The World Within: Reducing stress



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Posted on December 29, 2009 at 4:54 PM

Updated Saturday, Jan 2 at 12:27 PM

Getting squished by a huge ball is one way Jon Runge reduces stress. In his highly-sensitive world of autism, where life can feel like it's in fast forward, this helps him stay calm and focused.

"So over time we are looking at some changes in the sensory system so situations that might have been over arousing don't feel as over arousing," said Pediatric Therapist Carey Goldenberg.

Jon and his twin brother Nathan, both teenagers with autism, are at Seattle Therapy Network in Georgetown for their weekly session of physical and occupational therapy.

On an obstacle course that changes every visit, therapists Sherryl Devries and Carey Goldenberg coach the boys through an "Indiana-Jones"-like adventure.

With the courage of a super hero, they narrowly escape a cave riddled with spiders, twirl through the eye of a tornado and finally swing to safety.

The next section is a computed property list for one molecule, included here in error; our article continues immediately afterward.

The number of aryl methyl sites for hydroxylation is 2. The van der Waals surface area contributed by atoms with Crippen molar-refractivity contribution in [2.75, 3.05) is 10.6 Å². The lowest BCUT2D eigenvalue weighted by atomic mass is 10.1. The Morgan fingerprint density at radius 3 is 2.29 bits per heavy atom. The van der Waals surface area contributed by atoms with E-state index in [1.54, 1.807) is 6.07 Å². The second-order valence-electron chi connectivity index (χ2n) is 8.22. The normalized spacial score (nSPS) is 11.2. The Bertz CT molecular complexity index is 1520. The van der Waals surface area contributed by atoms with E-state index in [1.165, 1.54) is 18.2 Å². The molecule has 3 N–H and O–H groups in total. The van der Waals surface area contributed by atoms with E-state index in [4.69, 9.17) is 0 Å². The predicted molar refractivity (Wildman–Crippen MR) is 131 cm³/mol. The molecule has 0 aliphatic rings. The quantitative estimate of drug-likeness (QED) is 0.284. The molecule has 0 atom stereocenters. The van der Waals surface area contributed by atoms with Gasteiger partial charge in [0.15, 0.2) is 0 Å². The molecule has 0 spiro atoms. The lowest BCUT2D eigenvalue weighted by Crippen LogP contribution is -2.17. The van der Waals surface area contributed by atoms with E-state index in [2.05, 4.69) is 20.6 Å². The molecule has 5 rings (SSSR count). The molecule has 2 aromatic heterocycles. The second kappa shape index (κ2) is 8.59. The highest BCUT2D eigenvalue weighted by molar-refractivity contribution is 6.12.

Sure, it's a lot of fun for the boys, but the therapy also helps Jon and Nathan stay in tune with their bodies.

They call it their engines. An engine of emotions running on high can overheat and spin out of control until it gets ugly.

"Public escalations are a very scary thing," said dad Richard. "When they escalate, when they get into a place where they are stuck mentally and don't know how to perceive all that's going on around them."

"Think of a car, we call it vapor lock. It's just stuck it's not going to go anywhere, just vapor locked," said mom, Kim.

"It's scary because it can get physically aggressive," said Rich.

"When these kids are escalated, you are basically dealing with, like a thousand men coming after you," said Kim. "But, we have a plan where you know where we are understanding when they are about to escalate and it's like you need to go to your safe spot."

Rich and Kim say there have been some tough times, and they were looking at divorce, but, said Rich, "It has galvanized our relationship."

Research shows parents of kids with "autism spectrum disorder" experience higher levels of stress compared with parents of children with other developmental disabilities.

Professional help can help couples cope or they can sit down and talk about it.